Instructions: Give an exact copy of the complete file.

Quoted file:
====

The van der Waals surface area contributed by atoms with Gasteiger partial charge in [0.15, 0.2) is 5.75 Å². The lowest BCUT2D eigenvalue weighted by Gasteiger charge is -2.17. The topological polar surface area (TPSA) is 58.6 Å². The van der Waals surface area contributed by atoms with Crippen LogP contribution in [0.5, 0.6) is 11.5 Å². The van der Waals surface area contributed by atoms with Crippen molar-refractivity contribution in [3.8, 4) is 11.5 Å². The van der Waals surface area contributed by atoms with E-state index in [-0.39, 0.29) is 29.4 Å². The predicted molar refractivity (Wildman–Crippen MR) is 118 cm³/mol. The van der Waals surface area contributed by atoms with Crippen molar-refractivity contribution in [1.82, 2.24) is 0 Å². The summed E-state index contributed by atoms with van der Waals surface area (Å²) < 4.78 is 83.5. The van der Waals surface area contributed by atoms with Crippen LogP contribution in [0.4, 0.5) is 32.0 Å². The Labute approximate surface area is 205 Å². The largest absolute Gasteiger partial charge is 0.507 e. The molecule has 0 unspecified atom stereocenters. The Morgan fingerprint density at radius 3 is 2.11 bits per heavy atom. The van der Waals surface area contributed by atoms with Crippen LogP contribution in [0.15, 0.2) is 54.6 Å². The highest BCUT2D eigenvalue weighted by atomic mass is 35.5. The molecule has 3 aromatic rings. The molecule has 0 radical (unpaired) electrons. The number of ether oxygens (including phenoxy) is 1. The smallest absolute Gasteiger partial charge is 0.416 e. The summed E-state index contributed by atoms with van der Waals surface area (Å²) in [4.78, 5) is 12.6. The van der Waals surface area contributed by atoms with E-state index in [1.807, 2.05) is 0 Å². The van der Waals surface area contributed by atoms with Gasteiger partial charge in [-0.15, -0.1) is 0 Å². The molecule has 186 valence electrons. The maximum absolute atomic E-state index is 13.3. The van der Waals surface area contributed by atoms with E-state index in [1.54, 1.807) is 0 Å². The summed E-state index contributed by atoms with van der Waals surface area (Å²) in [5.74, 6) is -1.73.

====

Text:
The van der Waals surface area contributed by atoms with Gasteiger partial charge in [0.15, 0.2) is 5.75 Å². The lowest BCUT2D eigenvalue weighted by Gasteiger charge is -2.17. The topological polar surface area (TPSA) is 58.6 Å². The van der Waals surface area contributed by atoms with Crippen LogP contribution in [0.5, 0.6) is 11.5 Å². The van der Waals surface area contributed by atoms with Crippen molar-refractivity contribution in [3.8, 4) is 11.5 Å². The van der Waals surface area contributed by atoms with E-state index in [-0.39, 0.29) is 29.4 Å². The predicted molar refractivity (Wildman–Crippen MR) is 118 cm³/mol. The van der Waals surface area contributed by atoms with Crippen molar-refractivity contribution in [1.82, 2.24) is 0 Å². The summed E-state index contributed by atoms with van der Waals surface area (Å²) < 4.78 is 83.5. The van der Waals surface area contributed by atoms with Crippen LogP contribution in [0.4, 0.5) is 32.0 Å². The Labute approximate surface area is 205 Å². The largest absolute Gasteiger partial charge is 0.507 e. The molecule has 0 unspecified atom stereocenters. The Morgan fingerprint density at radius 3 is 2.11 bits per heavy atom. The van der Waals surface area contributed by atoms with Crippen LogP contribution in [0.15, 0.2) is 54.6 Å². The highest BCUT2D eigenvalue weighted by atomic mass is 35.5. The molecule has 3 aromatic rings. The molecule has 0 radical (unpaired) electrons. The number of ether oxygens (including phenoxy) is 1. The smallest absolute Gasteiger partial charge is 0.416 e. The summed E-state index contributed by atoms with van der Waals surface area (Å²) in [4.78, 5) is 12.6. The van der Waals surface area contributed by atoms with E-state index in [1.807, 2.05) is 0 Å². The van der Waals surface area contributed by atoms with Gasteiger partial charge in [-0.15, -0.1) is 0 Å². The molecule has 186 valence electrons. The maximum absolute atomic E-state index is 13.3. The van der Waals surface area contributed by atoms with E-state index in [1.54, 1.807) is 0 Å². The summed E-state index contributed by atoms with van der Waals surface area (Å²) in [5.74, 6) is -1.73.